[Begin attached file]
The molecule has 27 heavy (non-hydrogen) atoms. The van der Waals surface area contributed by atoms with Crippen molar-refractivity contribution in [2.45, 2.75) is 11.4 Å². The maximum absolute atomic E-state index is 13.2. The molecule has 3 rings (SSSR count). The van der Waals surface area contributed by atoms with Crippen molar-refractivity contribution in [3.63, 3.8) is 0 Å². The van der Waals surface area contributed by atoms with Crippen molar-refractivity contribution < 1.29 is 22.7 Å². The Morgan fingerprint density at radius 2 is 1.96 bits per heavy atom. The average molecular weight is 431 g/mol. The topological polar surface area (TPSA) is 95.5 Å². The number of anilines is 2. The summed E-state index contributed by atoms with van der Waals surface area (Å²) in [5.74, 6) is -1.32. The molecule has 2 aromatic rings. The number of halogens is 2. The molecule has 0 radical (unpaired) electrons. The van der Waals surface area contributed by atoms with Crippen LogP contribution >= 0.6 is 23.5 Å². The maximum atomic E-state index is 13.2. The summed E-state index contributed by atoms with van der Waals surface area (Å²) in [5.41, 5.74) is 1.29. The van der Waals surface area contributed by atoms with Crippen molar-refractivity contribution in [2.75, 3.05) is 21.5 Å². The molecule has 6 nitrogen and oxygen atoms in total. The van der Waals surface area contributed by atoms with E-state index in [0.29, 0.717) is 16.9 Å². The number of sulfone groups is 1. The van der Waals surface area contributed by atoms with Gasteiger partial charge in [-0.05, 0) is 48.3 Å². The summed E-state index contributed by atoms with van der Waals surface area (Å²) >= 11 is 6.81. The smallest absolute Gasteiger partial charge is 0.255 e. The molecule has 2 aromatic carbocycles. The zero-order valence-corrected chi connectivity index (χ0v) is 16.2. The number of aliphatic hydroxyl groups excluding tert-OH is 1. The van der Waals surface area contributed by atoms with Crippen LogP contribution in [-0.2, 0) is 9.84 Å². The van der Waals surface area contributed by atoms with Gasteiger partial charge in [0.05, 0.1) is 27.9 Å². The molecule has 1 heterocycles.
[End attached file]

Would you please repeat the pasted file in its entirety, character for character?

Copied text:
The molecule has 27 heavy (non-hydrogen) atoms. The van der Waals surface area contributed by atoms with Crippen molar-refractivity contribution in [2.45, 2.75) is 11.4 Å². The maximum absolute atomic E-state index is 13.2. The molecule has 3 rings (SSSR count). The van der Waals surface area contributed by atoms with Crippen molar-refractivity contribution in [3.63, 3.8) is 0 Å². The van der Waals surface area contributed by atoms with Crippen molar-refractivity contribution < 1.29 is 22.7 Å². The Morgan fingerprint density at radius 2 is 1.96 bits per heavy atom. The average molecular weight is 431 g/mol. The topological polar surface area (TPSA) is 95.5 Å². The number of anilines is 2. The summed E-state index contributed by atoms with van der Waals surface area (Å²) in [5.74, 6) is -1.32. The molecule has 2 aromatic rings. The number of halogens is 2. The molecule has 0 radical (unpaired) electrons. The van der Waals surface area contributed by atoms with Crippen LogP contribution >= 0.6 is 23.5 Å². The maximum atomic E-state index is 13.2. The summed E-state index contributed by atoms with van der Waals surface area (Å²) in [5.41, 5.74) is 1.29. The van der Waals surface area contributed by atoms with Crippen molar-refractivity contribution in [2.75, 3.05) is 21.5 Å². The molecule has 6 nitrogen and oxygen atoms in total. The van der Waals surface area contributed by atoms with E-state index in [0.29, 0.717) is 16.9 Å². The number of sulfone groups is 1. The van der Waals surface area contributed by atoms with Gasteiger partial charge in [-0.05, 0) is 48.3 Å². The summed E-state index contributed by atoms with van der Waals surface area (Å²) >= 11 is 6.81. The smallest absolute Gasteiger partial charge is 0.255 e. The molecule has 2 aromatic carbocycles. The zero-order valence-corrected chi connectivity index (χ0v) is 16.2. The number of aliphatic hydroxyl groups excluding tert-OH is 1. The van der Waals surface area contributed by atoms with Crippen LogP contribution in [-0.2, 0) is 9.84 Å². The van der Waals surface area contributed by atoms with Gasteiger partial charge in [0.05, 0.1) is 27.9 Å². The molecule has 1 heterocycles.